Don't hate me.

Life is cruel.

But you have... you have to... you have to survive.

You have to survive.

Say it.

You have to survive, Daddy.

You have to survive.

No one... will love you like me.

You can't trust anyone.

But I will always... be there.

I will always be with you.

Forever and ever.

Forever and ever, Daddy.

Each time you play for me, it expresses so completely the... inexpressible.

Is that good?

It's divine. lnexpressibly divine.


Tell me a story, Katharine.

What's the story today?

A new story.

Drops of water?


Yes, raindrops.


I shall treasure this till the day I die.

"To you, all these wild weeds...

"and wind flowers of my life...

"l bring, my Lord, "and lay them at your feet.

"They're not frankincense or myrrh, "but you are Krishna, Christ, and Dionysus...

"in your beauty, tenderness, and strength."

That was our final contestant David Helfgott... with a very stirring Rachmaninoff.

Well, what a close contest we have, with the national championship... almost certain to go to one of the two pianists.

Bravo, David.

I dare say it's going to be difficult for the judges... to separate them, either one a worthy winner.

The judges are now conferring.

It's a tough game, isn't it, Roger?

It's a blood sport.

Ladies and gentlemen...

I'm pleased to announce the winner... of this year's instrumental and vocal competition.

Our new national champion is...

Roger Woodward.

What was he like, Katharine?

Your father.

He was forever busy in his study.

"Go away, Kattie, I'm writing," he'd always say.

One day... oh, I was very young...

I got so annoyed... that I upset the ink pots all over his desk... and scrawled on his work.

Pages of it.

When he saw it, he just stood there seething with anger.

I could feel it.

"What are you doing?" he shouted.

Well, there was this terrible silence... and I just stared at him and said, "Go away, Daddy. I'm writing."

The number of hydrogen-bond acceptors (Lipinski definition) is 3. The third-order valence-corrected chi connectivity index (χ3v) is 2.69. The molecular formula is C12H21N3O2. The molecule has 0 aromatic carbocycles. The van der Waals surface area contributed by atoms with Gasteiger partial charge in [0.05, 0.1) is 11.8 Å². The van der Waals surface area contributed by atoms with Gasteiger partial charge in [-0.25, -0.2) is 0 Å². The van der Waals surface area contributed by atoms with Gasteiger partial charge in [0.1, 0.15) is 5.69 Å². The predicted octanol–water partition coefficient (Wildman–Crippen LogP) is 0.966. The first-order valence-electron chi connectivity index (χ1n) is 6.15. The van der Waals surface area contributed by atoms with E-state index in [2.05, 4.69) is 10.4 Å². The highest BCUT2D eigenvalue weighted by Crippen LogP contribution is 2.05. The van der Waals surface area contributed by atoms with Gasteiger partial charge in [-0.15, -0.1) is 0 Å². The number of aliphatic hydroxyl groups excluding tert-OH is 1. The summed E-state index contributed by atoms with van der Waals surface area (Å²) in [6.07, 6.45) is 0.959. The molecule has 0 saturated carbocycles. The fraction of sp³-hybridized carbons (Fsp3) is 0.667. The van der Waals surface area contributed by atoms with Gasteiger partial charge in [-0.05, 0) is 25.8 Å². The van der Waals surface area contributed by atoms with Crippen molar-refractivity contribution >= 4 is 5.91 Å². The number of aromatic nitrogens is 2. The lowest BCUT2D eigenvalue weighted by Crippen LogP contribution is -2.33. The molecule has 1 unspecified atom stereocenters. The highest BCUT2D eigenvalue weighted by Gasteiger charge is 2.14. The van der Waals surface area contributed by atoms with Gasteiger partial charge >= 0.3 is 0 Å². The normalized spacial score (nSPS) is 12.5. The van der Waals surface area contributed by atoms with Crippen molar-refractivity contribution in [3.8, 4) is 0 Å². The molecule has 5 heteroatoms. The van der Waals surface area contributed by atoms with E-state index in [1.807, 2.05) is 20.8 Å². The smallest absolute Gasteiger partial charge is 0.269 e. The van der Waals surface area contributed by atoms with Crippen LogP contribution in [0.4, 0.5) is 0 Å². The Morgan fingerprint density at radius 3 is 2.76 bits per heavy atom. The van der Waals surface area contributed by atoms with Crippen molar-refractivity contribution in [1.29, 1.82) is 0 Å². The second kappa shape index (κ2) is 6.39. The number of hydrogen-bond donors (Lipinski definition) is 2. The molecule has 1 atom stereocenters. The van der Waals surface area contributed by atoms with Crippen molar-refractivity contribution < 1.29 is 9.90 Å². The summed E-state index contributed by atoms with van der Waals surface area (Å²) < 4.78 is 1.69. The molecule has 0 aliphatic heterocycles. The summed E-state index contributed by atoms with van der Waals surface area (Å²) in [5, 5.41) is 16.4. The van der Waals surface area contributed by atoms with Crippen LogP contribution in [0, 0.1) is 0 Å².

He ran at me and he picked me up... and he cuddled me breathless.

My first literary effort, he always called it.

David, what is it?

Royal College of Music.

A scholarship.

Oh, David, that's marvelous.

Daddy won't cuddle me, Katharine. Oh, no.

He can't stop you, David.

He's such an angry lion, Katharine.

Oh, nonsense. He's a pussycat.

I'll miss you.

These were for my son, but you better have them.

It gets very, very cold in London.

Where have you been?

I missed the train.

That Prichard woman.

What is this?

The gloves.

Look at me.

Look at me!

And you think you can just do as you please?

I...I want to go, and you can't stop me.


I'm your father... who has done everything for you.


You cruel, callous boy!

Mum! Margaret!

Stupid! Stupid...

Leave him. Leave him! Leave him alone.

Go, go! Go!

You want to go, go!

I'll call the police!

Go! Go!

Stop it!

Yeah, all right.

Leave him.

He's all right.

Are you all right, David?

Are you all right? Yeah?

Come on, David.

He's all right.

I'm old enough to make up my own mind.

He thinks he's going to London.

I've been accepted into the Royal College of Music.

What do you think is going to happen to you in London?

David... if you go... you will never come back into this house again.

You will never be anybody's son.

The girls will lose a brother.

Is that what you want?

You want... you want to destroy your family?

I'm...I'm sorry.

David, if you love me, you will stop this nonsense.

You will not step out that door.


If you go, you will be punished... for the rest of your life.

My David.

Don't go.


Don't make me do it!

He has the most fantastic hands.

Not connected to anything above his shoulders.

Oh, he's a bit fragile, certainly.